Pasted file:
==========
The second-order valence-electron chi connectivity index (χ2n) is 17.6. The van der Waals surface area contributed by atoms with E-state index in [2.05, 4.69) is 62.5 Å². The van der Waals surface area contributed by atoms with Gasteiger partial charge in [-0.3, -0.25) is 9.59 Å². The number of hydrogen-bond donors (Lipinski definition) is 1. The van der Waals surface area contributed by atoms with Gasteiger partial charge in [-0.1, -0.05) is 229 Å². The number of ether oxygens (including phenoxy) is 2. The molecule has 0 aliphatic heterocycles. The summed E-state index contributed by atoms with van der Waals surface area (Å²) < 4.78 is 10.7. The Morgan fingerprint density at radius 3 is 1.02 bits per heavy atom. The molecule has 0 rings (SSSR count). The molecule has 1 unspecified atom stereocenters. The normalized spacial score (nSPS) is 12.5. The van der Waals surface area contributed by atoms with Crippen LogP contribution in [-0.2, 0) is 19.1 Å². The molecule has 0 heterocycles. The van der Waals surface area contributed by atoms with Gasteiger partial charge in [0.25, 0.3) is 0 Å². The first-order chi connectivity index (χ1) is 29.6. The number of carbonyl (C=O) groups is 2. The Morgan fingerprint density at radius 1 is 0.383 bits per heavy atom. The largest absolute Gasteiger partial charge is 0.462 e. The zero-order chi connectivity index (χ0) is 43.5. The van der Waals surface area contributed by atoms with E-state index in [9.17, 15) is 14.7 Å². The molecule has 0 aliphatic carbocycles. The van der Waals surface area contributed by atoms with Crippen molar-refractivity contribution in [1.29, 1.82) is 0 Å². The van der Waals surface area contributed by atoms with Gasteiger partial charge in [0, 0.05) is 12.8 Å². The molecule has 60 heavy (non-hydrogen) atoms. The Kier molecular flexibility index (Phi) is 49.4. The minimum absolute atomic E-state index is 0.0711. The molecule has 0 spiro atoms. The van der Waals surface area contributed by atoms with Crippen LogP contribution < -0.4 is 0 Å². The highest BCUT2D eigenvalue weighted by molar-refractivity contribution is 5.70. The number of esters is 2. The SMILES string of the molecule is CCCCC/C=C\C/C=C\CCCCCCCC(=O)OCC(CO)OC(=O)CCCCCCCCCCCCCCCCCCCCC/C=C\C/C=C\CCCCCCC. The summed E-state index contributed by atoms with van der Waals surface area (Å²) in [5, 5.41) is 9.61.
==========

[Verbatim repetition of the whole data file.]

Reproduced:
The second-order valence-electron chi connectivity index (χ2n) is 17.6. The van der Waals surface area contributed by atoms with E-state index in [2.05, 4.69) is 62.5 Å². The van der Waals surface area contributed by atoms with Gasteiger partial charge in [-0.3, -0.25) is 9.59 Å². The number of hydrogen-bond donors (Lipinski definition) is 1. The van der Waals surface area contributed by atoms with Gasteiger partial charge in [-0.1, -0.05) is 229 Å². The number of ether oxygens (including phenoxy) is 2. The molecule has 0 aliphatic heterocycles. The summed E-state index contributed by atoms with van der Waals surface area (Å²) < 4.78 is 10.7. The Morgan fingerprint density at radius 3 is 1.02 bits per heavy atom. The molecule has 0 rings (SSSR count). The molecule has 1 unspecified atom stereocenters. The normalized spacial score (nSPS) is 12.5. The van der Waals surface area contributed by atoms with Crippen LogP contribution in [-0.2, 0) is 19.1 Å². The molecule has 0 heterocycles. The van der Waals surface area contributed by atoms with Gasteiger partial charge in [0.25, 0.3) is 0 Å². The first-order chi connectivity index (χ1) is 29.6. The number of carbonyl (C=O) groups is 2. The Morgan fingerprint density at radius 1 is 0.383 bits per heavy atom. The largest absolute Gasteiger partial charge is 0.462 e. The zero-order chi connectivity index (χ0) is 43.5. The van der Waals surface area contributed by atoms with E-state index in [9.17, 15) is 14.7 Å². The molecule has 0 aliphatic carbocycles. The van der Waals surface area contributed by atoms with Crippen molar-refractivity contribution in [1.29, 1.82) is 0 Å². The van der Waals surface area contributed by atoms with Gasteiger partial charge in [0, 0.05) is 12.8 Å². The molecule has 60 heavy (non-hydrogen) atoms. The Kier molecular flexibility index (Phi) is 49.4. The minimum absolute atomic E-state index is 0.0711. The molecule has 0 spiro atoms. The van der Waals surface area contributed by atoms with Crippen LogP contribution < -0.4 is 0 Å². The highest BCUT2D eigenvalue weighted by molar-refractivity contribution is 5.70. The number of esters is 2. The SMILES string of the molecule is CCCCC/C=C\C/C=C\CCCCCCCC(=O)OCC(CO)OC(=O)CCCCCCCCCCCCCCCCCCCCC/C=C\C/C=C\CCCCCCC. The summed E-state index contributed by atoms with van der Waals surface area (Å²) in [5, 5.41) is 9.61.